Hamlet Entrapment Analysis

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In the world today, the most common physical form of entrapment is prison. However, Hamlet, written by William Shakespeare, oozes another form of entrapment, which is not physical, but mental and emotional: the prison known as the human mind itself. The play itself highlights themes of entrapment through the riveting internal conflict of Hamlet versus Hamlet, and the progression of key events that happened not only to Hamlet himself, but also to the people involved in Hamlet’s life. Hamlet cleverly weaves the truth that the mind is a trap throughout the entirety of the play, especially through the beginning, with the exposition of the situation of Hamlet’s insane family life and his mental illness, through the climax, with an accidental murder,…show more content…
In late Act II, Hamlet is beginning to approach the climax of the play as he makes realizations about the state of Denmark, and the state of his mind. He voices a few of those feelings when he says to his friends Rosencrantz and Guildenstern, “Denmark is a prison” (II, ii). Hamlet calls Denmark a prison because he feels as if everyone is turning against him, and everyone is watching him, similar to how prisoners are watched in a prison, and he says that Denmark is the worst of the prisons, strictly because there is no one he can trust, not even his friends. In a previous conversation, this time with Polonius, he makes a reference to his mental state and informs Polonius that he could not take anything from Hamlet that he cares less about, except his life. This shows an advancement of his mental illness, where he is struggling to care whether he lives or dies. As Hamlet reaches the climax of the play, his entrapment comes in the form of malevolence towards Claudius in Act III, scene iv. This is when Hamlet stabs Polonius through the curtain, and then voices how he will fully commit to violent actions against the king, after the Ghost tells Hamlet again to do what he has been told. “I do repent; but heaven hath pleased it so, to punish me with this, and this with me, that I must be their…show more content…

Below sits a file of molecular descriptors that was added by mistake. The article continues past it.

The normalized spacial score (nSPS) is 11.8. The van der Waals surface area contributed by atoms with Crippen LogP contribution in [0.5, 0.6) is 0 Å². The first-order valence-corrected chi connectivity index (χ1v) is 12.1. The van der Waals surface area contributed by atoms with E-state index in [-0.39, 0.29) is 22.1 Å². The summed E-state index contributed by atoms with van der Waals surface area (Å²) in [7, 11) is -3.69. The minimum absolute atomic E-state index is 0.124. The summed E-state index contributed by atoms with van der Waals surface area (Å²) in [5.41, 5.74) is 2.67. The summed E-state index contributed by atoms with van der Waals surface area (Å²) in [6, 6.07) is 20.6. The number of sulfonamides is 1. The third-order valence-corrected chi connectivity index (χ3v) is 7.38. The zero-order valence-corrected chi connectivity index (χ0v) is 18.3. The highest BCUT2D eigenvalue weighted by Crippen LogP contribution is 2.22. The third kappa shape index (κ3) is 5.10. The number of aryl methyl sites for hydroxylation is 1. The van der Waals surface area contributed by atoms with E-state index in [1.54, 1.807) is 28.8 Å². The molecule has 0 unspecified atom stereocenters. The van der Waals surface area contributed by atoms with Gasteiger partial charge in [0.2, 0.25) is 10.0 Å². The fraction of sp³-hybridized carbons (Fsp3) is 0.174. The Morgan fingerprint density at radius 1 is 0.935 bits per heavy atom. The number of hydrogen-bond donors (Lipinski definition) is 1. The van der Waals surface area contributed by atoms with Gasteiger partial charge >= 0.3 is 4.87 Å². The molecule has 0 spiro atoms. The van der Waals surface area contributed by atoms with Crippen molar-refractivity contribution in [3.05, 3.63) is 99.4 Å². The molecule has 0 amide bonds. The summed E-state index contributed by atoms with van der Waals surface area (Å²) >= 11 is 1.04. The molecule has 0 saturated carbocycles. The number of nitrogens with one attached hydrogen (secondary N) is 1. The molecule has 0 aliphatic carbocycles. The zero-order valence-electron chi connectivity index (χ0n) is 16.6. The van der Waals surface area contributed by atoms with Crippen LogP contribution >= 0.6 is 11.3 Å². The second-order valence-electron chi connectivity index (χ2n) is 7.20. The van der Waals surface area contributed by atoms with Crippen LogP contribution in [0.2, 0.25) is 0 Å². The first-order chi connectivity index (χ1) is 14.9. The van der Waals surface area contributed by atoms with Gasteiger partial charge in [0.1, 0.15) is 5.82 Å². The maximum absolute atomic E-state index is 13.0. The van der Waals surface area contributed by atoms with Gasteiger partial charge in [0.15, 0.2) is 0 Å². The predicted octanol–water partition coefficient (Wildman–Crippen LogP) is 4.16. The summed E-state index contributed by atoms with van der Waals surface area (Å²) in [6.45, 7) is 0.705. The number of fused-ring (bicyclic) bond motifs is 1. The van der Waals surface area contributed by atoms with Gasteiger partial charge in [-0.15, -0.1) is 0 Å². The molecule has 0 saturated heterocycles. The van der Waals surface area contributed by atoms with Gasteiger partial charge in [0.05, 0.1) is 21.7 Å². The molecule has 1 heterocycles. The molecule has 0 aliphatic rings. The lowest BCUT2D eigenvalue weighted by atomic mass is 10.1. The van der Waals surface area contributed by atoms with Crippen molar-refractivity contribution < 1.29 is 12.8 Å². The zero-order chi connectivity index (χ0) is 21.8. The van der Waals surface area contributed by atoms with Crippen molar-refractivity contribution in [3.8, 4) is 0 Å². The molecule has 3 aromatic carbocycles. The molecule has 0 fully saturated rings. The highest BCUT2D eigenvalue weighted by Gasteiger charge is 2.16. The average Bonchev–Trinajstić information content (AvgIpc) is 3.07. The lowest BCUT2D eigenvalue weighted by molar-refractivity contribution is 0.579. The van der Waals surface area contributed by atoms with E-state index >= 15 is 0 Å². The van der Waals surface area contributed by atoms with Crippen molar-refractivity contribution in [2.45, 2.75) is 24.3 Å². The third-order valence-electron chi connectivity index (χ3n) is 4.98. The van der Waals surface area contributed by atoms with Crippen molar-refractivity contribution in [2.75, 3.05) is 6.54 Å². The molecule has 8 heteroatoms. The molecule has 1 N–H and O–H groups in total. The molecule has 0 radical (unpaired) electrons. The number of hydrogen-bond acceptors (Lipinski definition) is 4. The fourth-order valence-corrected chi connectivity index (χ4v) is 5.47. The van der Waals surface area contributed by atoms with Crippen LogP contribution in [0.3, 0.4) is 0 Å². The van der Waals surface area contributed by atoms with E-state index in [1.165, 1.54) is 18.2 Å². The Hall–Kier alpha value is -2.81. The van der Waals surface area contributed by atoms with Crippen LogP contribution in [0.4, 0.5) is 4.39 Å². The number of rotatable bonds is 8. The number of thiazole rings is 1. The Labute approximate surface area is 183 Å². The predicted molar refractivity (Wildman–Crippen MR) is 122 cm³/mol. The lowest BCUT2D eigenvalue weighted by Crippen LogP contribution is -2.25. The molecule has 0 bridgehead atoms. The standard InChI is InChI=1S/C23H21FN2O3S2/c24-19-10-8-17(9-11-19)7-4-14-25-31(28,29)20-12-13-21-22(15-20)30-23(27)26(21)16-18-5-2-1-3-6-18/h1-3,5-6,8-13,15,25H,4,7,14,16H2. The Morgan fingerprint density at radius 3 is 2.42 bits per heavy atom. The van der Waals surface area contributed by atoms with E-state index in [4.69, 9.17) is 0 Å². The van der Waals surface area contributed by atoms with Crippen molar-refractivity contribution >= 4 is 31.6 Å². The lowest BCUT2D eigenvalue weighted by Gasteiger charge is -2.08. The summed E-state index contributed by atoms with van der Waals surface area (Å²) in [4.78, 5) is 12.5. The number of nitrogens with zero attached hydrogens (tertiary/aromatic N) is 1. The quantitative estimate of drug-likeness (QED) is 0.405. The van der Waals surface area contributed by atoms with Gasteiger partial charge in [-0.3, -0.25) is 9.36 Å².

The foil character introduced is that of Fortinbras. The two could definitely be seen as very similar to each other, since they are both avenging their fathers, but in fact, the reality is that a closer look reveals the signs of the things that set them apart from each other. When the character of Fortinbras is mentioned in Act IV, Scene ii, Hamlet is quick to point out his shortcomings, such as the fact that he was willing to go to excessively large lenghths to avenge his father’s death, even if it meant wasting many lives and troops for a seemingly worthless cause. However, when Hamlet finds a moment alone, he puts his own feelings into words and confesses how he truly sees the situation, which he does after nearly every altercation that is thrown his way. This does not just show that Hamlet is crazy for always talking to himself; it shows that Hamlet is his own confidant. Hamlet realizes there is no one left to trust but himself, which explains why he only speaks his innermost thoughts and feelings in the confines of privacy. Concerning the Fortinbras situation, Hamlet realizes how Fortinbras is doing something he is too much of a coward to do: actually follow through with a vow to avnge the death of his father. The words spoken from Hamlet himself sum it up perfectly, “How all occasions do inform against me, and

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